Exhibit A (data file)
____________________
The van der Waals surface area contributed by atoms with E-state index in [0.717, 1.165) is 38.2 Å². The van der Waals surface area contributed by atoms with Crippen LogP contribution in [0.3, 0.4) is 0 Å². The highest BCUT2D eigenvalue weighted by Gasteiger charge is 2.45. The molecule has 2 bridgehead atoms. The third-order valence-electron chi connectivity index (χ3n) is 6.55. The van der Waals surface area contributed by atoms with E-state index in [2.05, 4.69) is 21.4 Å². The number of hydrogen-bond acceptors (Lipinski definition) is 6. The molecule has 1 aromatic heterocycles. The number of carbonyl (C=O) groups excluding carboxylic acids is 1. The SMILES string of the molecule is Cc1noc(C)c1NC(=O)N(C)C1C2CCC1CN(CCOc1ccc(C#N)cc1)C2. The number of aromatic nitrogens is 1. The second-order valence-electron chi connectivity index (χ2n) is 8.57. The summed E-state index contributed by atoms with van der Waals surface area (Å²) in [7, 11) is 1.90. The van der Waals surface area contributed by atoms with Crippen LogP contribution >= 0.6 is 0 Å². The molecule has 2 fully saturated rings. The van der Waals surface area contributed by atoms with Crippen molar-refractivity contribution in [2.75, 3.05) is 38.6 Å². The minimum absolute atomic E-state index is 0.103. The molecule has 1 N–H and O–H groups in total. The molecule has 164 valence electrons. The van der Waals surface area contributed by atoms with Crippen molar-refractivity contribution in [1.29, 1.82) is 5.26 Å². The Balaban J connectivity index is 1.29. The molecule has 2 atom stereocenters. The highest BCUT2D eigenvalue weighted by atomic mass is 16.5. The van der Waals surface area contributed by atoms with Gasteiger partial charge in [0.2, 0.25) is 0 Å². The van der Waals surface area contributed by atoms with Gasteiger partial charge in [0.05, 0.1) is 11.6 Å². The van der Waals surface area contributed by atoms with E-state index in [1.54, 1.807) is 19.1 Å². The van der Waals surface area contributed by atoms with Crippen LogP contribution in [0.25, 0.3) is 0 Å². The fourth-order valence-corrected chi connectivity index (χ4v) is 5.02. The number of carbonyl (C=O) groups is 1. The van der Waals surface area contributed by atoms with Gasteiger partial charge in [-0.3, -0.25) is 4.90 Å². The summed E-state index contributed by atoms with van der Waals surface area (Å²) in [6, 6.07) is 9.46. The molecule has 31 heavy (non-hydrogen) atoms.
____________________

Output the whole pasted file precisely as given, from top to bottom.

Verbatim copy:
The van der Waals surface area contributed by atoms with E-state index in [0.717, 1.165) is 38.2 Å². The van der Waals surface area contributed by atoms with Crippen LogP contribution in [0.3, 0.4) is 0 Å². The highest BCUT2D eigenvalue weighted by Gasteiger charge is 2.45. The molecule has 2 bridgehead atoms. The third-order valence-electron chi connectivity index (χ3n) is 6.55. The van der Waals surface area contributed by atoms with E-state index in [2.05, 4.69) is 21.4 Å². The number of hydrogen-bond acceptors (Lipinski definition) is 6. The molecule has 1 aromatic heterocycles. The number of carbonyl (C=O) groups excluding carboxylic acids is 1. The SMILES string of the molecule is Cc1noc(C)c1NC(=O)N(C)C1C2CCC1CN(CCOc1ccc(C#N)cc1)C2. The number of aromatic nitrogens is 1. The second-order valence-electron chi connectivity index (χ2n) is 8.57. The summed E-state index contributed by atoms with van der Waals surface area (Å²) in [7, 11) is 1.90. The van der Waals surface area contributed by atoms with Crippen LogP contribution >= 0.6 is 0 Å². The molecule has 2 fully saturated rings. The van der Waals surface area contributed by atoms with Crippen molar-refractivity contribution in [2.75, 3.05) is 38.6 Å². The minimum absolute atomic E-state index is 0.103. The molecule has 1 N–H and O–H groups in total. The molecule has 164 valence electrons. The van der Waals surface area contributed by atoms with Crippen molar-refractivity contribution in [1.29, 1.82) is 5.26 Å². The Balaban J connectivity index is 1.29. The molecule has 2 atom stereocenters. The highest BCUT2D eigenvalue weighted by atomic mass is 16.5. The van der Waals surface area contributed by atoms with Gasteiger partial charge in [0.2, 0.25) is 0 Å². The van der Waals surface area contributed by atoms with Gasteiger partial charge in [0.05, 0.1) is 11.6 Å². The van der Waals surface area contributed by atoms with E-state index in [1.54, 1.807) is 19.1 Å². The van der Waals surface area contributed by atoms with Crippen LogP contribution in [0.25, 0.3) is 0 Å². The fourth-order valence-corrected chi connectivity index (χ4v) is 5.02. The number of carbonyl (C=O) groups is 1. The van der Waals surface area contributed by atoms with Gasteiger partial charge in [-0.3, -0.25) is 4.90 Å². The summed E-state index contributed by atoms with van der Waals surface area (Å²) in [6, 6.07) is 9.46. The molecule has 31 heavy (non-hydrogen) atoms.